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  1. #1
    Super Clyde
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    What would you do?

    I 'm buying my son his first mountain bike and I'm not sure what to do. He's 11 years old and about 4'8", he's pretty short for his age. I had him stand over a 13" Trek 3500 and his crotch was sitting on the top tube pretty hard. He doesn't have any trouble reaching the pedals seated, and the reach seems okay, I'm just worried he might injure some important while he's riding if he slips off the pedals or something like that. Now my quandary is whether or not to buy him the 26" or go with a 24". How tall is too tall for a 24"?

  2. #2
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    I'm all for proper fitting bikes. But the right size depends on your son's height, skill level and type of riding. Your son is at the point where he could go either way depending on your criteria. A point to buying a 26" is that it's easier to find higher end, better quality components. If higher end components don't matter to you, go with what feels most comfortable and inspires confidence.

  3. #3
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    I think either way he will probably outgrow either bike rather quick at his age. So if it was me I would go with the bike that fits him best which isn't the trek 26".

    "Another option would be to buy him a used 24" and probably by next year he would be ready for a 26"

  4. #4
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    Look at other 26" frames that provide more standover clearance for same reach. At age 11, I would be hesitant to reccomend a 24" frame, he will likely be to big for it in no time.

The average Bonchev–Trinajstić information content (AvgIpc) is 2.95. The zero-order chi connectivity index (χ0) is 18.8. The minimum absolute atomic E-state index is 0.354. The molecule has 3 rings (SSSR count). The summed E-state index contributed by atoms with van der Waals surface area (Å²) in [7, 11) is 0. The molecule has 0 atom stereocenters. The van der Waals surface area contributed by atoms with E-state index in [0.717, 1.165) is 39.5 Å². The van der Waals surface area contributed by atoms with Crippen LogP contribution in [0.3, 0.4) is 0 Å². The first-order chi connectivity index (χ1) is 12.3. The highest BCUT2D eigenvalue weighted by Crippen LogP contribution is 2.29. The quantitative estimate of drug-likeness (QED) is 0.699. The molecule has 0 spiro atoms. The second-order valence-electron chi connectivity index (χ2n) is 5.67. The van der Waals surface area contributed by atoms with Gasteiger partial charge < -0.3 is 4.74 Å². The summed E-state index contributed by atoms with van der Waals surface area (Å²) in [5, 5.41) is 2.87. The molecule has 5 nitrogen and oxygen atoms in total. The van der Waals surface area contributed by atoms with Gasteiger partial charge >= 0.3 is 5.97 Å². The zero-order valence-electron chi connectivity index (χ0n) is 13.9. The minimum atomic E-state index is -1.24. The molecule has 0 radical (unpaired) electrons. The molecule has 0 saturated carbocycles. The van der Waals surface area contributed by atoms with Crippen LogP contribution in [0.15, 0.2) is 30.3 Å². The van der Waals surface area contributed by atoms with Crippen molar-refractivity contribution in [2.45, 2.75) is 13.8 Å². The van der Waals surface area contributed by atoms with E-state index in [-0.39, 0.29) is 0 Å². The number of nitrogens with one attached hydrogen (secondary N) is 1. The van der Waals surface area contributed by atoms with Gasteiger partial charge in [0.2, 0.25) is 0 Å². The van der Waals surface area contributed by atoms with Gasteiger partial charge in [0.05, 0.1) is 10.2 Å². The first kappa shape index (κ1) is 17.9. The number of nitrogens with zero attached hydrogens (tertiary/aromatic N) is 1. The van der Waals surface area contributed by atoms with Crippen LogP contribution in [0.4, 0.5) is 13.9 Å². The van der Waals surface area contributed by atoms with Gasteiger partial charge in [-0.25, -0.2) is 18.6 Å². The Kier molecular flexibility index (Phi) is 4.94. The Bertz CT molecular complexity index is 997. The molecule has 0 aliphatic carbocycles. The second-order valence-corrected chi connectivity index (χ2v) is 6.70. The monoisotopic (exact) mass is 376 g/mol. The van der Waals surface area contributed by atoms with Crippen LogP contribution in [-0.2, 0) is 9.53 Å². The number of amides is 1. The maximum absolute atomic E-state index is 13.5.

5. #5
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    My vote is for the 26" I just fitted a 9yo on a 26"
    I had to put a 30mm stem and a smaller seat. Also did all the brake adjustments to get them closer for him to grab the levers. The usual kid adjustments.

  6. #6
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    Quote Originally Posted by Jordan300 View Post
    My vote is for the 26" I just fitted a 9yo on a 26"
    I had to put a 30mm stem and a smaller seat. Also did all the brake adjustments to get them closer for him to grab the levers. The usual kid adjustments.
    When you've seen someone rupture their scrotum on a bike you wont take the standards for top tube clearance lightly

  7. #7
    Super Clyde
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    Quote Originally Posted by RossJamis View Post
    I think either way he will probably outgrow either bike rather quick at his age. So if it was me I would go with the bike that fits him best which isn't the trek 26".

    "Another option would be to buy him a used 24" and probably by next year he would be ready for a 26"
    I think that's the way I'm leaning. I've been checking Craigslist and unfortunately there isn't much 24" selection beyond Walmart type bikes. I'm going to take him to my LBS on Saturday and have him ride a 24" before I make my final decision.

  8. #8
    Havok
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    That escalated quickly

  9. #9
    one chain, two sprockets
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    I'll step in and rattle the cage little. I'm 6'4" and ride 24's. I have a custom SS that will accept 26 & 24 wheels, but prefer the 24's all around. I ride XC, AM, skate park, pump track, jump line - all on the same bike. But that's just me...

    So, when my sons both graduated from the mini-BMX 20x1-3/8's world, I got each of them a 24" Kona. Not only does this fit them better, it is a confidence boost as they feel much more in control of the bike (i.e. wheels). At the moment, three years in, all I can see altering is about +15mm on stem length (or wider bars) for my older son along with a laid back seat post.

    I know all the arguments on wheels size, but thought I'd throw out there what works for us...

    Tom P.
    2x Mini-BMX'ers available....

  10. #10